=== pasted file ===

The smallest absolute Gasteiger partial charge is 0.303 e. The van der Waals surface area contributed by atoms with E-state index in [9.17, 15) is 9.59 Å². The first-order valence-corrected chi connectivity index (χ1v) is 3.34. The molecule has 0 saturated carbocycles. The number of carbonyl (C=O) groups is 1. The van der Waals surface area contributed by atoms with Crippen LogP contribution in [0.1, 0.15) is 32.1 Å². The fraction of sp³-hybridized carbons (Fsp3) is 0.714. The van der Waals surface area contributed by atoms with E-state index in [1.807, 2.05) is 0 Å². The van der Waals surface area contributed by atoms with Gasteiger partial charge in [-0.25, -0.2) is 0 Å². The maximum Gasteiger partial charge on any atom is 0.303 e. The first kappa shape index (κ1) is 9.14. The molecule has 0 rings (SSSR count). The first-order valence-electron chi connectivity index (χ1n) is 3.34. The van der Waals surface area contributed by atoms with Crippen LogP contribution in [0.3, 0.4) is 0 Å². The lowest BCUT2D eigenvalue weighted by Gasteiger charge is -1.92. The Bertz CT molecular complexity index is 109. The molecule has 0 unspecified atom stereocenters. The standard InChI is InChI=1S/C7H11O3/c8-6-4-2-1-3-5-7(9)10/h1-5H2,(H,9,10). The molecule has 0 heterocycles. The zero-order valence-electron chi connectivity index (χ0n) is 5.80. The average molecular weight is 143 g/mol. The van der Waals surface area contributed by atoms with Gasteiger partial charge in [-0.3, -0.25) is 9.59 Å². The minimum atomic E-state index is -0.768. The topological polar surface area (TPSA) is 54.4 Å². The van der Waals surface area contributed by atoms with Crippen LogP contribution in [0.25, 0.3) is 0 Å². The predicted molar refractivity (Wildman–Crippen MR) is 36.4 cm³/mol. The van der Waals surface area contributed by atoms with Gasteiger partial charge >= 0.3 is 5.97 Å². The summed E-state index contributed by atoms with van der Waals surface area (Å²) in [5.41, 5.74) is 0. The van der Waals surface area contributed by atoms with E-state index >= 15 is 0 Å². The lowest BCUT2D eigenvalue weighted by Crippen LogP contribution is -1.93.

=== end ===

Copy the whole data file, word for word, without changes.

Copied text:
The smallest absolute Gasteiger partial charge is 0.303 e. The van der Waals surface area contributed by atoms with E-state index in [9.17, 15) is 9.59 Å². The first-order valence-corrected chi connectivity index (χ1v) is 3.34. The molecule has 0 saturated carbocycles. The number of carbonyl (C=O) groups is 1. The van der Waals surface area contributed by atoms with Crippen LogP contribution in [0.1, 0.15) is 32.1 Å². The fraction of sp³-hybridized carbons (Fsp3) is 0.714. The van der Waals surface area contributed by atoms with E-state index in [1.807, 2.05) is 0 Å². The van der Waals surface area contributed by atoms with Gasteiger partial charge in [-0.25, -0.2) is 0 Å². The maximum Gasteiger partial charge on any atom is 0.303 e. The first kappa shape index (κ1) is 9.14. The molecule has 0 rings (SSSR count). The first-order valence-electron chi connectivity index (χ1n) is 3.34. The van der Waals surface area contributed by atoms with Crippen LogP contribution in [0.3, 0.4) is 0 Å². The lowest BCUT2D eigenvalue weighted by Gasteiger charge is -1.92. The Bertz CT molecular complexity index is 109. The molecule has 0 unspecified atom stereocenters. The standard InChI is InChI=1S/C7H11O3/c8-6-4-2-1-3-5-7(9)10/h1-5H2,(H,9,10). The molecule has 0 heterocycles. The zero-order valence-electron chi connectivity index (χ0n) is 5.80. The average molecular weight is 143 g/mol. The van der Waals surface area contributed by atoms with Gasteiger partial charge in [-0.3, -0.25) is 9.59 Å². The minimum atomic E-state index is -0.768. The topological polar surface area (TPSA) is 54.4 Å². The van der Waals surface area contributed by atoms with Crippen LogP contribution in [0.25, 0.3) is 0 Å². The predicted molar refractivity (Wildman–Crippen MR) is 36.4 cm³/mol. The van der Waals surface area contributed by atoms with Gasteiger partial charge >= 0.3 is 5.97 Å². The summed E-state index contributed by atoms with van der Waals surface area (Å²) in [5.41, 5.74) is 0. The van der Waals surface area contributed by atoms with E-state index >= 15 is 0 Å². The lowest BCUT2D eigenvalue weighted by Crippen LogP contribution is -1.93.